Laureate Series brings back to town two distinguished IVCI participants for a duo recital

 A new work gives special distinction to this week's concert appearance by Bella Hristova and Juliette Kang right away. But after the bracing "Miasma" by Nokuthula Ngwenyama opens their duo recital, there is plenty to revel in for pure charm and comfort. An audience of about 90 at Indiana Landmarks Center got the direct effect with the "live" presentation on March 23. The concert, part of the International Violin Competition of Indianapolis ' Laureate Series, can be accessed online at through April 9. The young composer was on hand to supplement from the stage the challenging program notes she wrote for patrons.  "Miasma" is an in-depth response to Covid-19, based on musical interpretation of the virus' genetic protein sequences. That way of working makes the piece of extraordinary interest during the pandemic.  But when we emerge from this global health crisis, "Miasma" may also deserve currency as a worthy success

'Dreams of a New Day': A baritone's intense, subtle survey of songs by black composers deserves attention

Finale: Baritone sings and plays "Birmingham Sunday."  "I, too, sing America," begins a famous poem by Langston Hughes, supplementing the archetypal proclamation of Walt Whitman. A setting of the Hughes poem by Margaret Bonds is the centerpiece of "Dreams of a New Day: Songs by Black Composers" ( Cedille) , a recital in which  Will Liverman 's overwhelming belief in the music is linked to a well-nuanced technique and means of expression. Paul Sanchez adds vivid accompaniment at the piano through most of the program. Liverman commands a voice of operatic heft (which is borne out by his professional resume), yet the contrasting charm of his tender, intimate manner is authentic. A few songs, such as Henry Burleigh's "Till I Wake" in its final measures, display his  smoothly linked falsetto range. Bonds is perhaps the best-known of black women to have composed art songs. "Three Dream Portraits" is a triptych using Hughes' poetry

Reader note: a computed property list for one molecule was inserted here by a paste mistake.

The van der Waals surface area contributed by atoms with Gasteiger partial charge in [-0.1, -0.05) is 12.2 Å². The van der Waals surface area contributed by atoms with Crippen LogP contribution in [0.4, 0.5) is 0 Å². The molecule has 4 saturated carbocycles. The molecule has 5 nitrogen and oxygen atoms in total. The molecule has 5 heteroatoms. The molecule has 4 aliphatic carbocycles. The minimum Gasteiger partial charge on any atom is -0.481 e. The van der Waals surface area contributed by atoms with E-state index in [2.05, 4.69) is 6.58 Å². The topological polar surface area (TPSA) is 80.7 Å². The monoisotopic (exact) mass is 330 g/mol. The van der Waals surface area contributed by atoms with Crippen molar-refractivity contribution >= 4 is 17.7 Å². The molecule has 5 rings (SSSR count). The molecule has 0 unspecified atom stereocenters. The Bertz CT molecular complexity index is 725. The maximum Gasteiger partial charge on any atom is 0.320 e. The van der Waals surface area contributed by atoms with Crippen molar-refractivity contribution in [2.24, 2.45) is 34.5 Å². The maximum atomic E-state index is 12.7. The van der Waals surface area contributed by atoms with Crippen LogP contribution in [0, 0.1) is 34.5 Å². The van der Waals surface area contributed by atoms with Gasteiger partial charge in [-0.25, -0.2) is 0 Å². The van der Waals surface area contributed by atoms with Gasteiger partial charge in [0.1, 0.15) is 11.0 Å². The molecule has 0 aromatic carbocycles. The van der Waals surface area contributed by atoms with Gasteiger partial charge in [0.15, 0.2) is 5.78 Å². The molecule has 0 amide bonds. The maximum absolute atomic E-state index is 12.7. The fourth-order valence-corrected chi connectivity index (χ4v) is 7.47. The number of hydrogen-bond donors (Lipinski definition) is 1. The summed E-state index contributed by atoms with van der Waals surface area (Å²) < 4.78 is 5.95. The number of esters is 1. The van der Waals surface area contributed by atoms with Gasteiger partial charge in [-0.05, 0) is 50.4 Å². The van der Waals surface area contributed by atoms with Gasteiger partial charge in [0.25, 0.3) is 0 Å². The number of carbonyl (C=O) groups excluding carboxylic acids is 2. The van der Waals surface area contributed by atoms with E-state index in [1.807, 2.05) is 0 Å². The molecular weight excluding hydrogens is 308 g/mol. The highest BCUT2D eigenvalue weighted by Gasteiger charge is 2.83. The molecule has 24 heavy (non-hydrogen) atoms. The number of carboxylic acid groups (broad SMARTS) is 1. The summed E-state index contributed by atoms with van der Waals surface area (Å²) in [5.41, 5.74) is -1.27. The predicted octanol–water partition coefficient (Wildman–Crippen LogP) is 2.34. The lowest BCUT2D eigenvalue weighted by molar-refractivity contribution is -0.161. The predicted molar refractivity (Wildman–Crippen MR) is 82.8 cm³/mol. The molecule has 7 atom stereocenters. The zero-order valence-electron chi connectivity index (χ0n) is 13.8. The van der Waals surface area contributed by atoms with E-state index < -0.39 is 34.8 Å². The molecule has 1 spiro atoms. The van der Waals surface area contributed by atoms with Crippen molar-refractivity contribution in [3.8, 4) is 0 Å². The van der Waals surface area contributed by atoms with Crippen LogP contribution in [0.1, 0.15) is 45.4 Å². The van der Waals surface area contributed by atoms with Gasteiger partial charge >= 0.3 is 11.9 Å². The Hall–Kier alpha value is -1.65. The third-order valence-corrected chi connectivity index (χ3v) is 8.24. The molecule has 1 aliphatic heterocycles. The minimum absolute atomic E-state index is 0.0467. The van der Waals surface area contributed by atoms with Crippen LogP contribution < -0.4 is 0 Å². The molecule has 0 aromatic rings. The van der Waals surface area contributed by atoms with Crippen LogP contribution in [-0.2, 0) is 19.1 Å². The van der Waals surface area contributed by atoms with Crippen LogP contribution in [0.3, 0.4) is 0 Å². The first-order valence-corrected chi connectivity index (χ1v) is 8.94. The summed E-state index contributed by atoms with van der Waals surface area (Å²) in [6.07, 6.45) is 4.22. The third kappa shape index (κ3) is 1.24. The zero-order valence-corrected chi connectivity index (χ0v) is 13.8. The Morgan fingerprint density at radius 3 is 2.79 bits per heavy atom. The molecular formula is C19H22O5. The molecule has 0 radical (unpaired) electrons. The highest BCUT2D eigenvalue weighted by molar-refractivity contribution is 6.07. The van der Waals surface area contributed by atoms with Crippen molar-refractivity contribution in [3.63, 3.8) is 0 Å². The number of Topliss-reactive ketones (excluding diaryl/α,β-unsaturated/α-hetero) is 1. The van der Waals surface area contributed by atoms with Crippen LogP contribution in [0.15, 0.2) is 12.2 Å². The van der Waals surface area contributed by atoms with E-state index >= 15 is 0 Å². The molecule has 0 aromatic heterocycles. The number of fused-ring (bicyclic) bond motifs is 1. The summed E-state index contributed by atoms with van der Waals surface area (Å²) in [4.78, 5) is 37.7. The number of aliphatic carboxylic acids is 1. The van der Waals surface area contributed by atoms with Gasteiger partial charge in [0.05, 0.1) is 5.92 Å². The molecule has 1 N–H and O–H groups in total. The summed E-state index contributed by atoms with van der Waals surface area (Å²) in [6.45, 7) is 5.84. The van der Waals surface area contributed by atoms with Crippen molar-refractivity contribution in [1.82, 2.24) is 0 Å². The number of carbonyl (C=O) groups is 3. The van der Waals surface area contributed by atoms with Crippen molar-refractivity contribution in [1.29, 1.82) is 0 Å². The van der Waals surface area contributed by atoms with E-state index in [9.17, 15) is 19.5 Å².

In "No. 6," IRT presents a family drama in which an outsider brings social unrest home